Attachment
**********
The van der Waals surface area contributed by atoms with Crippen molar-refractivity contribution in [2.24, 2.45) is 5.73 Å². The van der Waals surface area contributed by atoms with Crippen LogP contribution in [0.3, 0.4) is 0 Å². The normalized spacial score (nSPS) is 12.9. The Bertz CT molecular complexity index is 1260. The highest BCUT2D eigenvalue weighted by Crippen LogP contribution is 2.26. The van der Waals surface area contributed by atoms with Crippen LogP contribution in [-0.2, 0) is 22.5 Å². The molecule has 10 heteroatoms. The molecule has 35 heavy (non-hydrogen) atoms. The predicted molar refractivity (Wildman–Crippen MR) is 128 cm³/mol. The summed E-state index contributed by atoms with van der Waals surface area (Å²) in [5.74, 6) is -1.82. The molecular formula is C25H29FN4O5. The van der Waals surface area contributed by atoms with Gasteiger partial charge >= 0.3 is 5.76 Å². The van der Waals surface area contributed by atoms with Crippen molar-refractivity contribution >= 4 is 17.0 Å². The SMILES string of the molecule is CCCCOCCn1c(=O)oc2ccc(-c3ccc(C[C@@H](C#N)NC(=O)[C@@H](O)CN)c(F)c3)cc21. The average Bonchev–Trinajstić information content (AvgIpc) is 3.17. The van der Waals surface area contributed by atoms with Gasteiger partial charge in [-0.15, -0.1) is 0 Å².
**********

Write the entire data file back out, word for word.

The van der Waals surface area contributed by atoms with Crippen molar-refractivity contribution in [2.24, 2.45) is 5.73 Å². The van der Waals surface area contributed by atoms with Crippen LogP contribution in [0.3, 0.4) is 0 Å². The normalized spacial score (nSPS) is 12.9. The Bertz CT molecular complexity index is 1260. The highest BCUT2D eigenvalue weighted by Crippen LogP contribution is 2.26. The van der Waals surface area contributed by atoms with Crippen LogP contribution in [-0.2, 0) is 22.5 Å². The molecule has 10 heteroatoms. The molecule has 35 heavy (non-hydrogen) atoms. The predicted molar refractivity (Wildman–Crippen MR) is 128 cm³/mol. The summed E-state index contributed by atoms with van der Waals surface area (Å²) in [5.74, 6) is -1.82. The molecular formula is C25H29FN4O5. The van der Waals surface area contributed by atoms with Gasteiger partial charge >= 0.3 is 5.76 Å². The van der Waals surface area contributed by atoms with Crippen molar-refractivity contribution >= 4 is 17.0 Å². The SMILES string of the molecule is CCCCOCCn1c(=O)oc2ccc(-c3ccc(C[C@@H](C#N)NC(=O)[C@@H](O)CN)c(F)c3)cc21. The average Bonchev–Trinajstić information content (AvgIpc) is 3.17. The van der Waals surface area contributed by atoms with Gasteiger partial charge in [-0.15, -0.1) is 0 Å².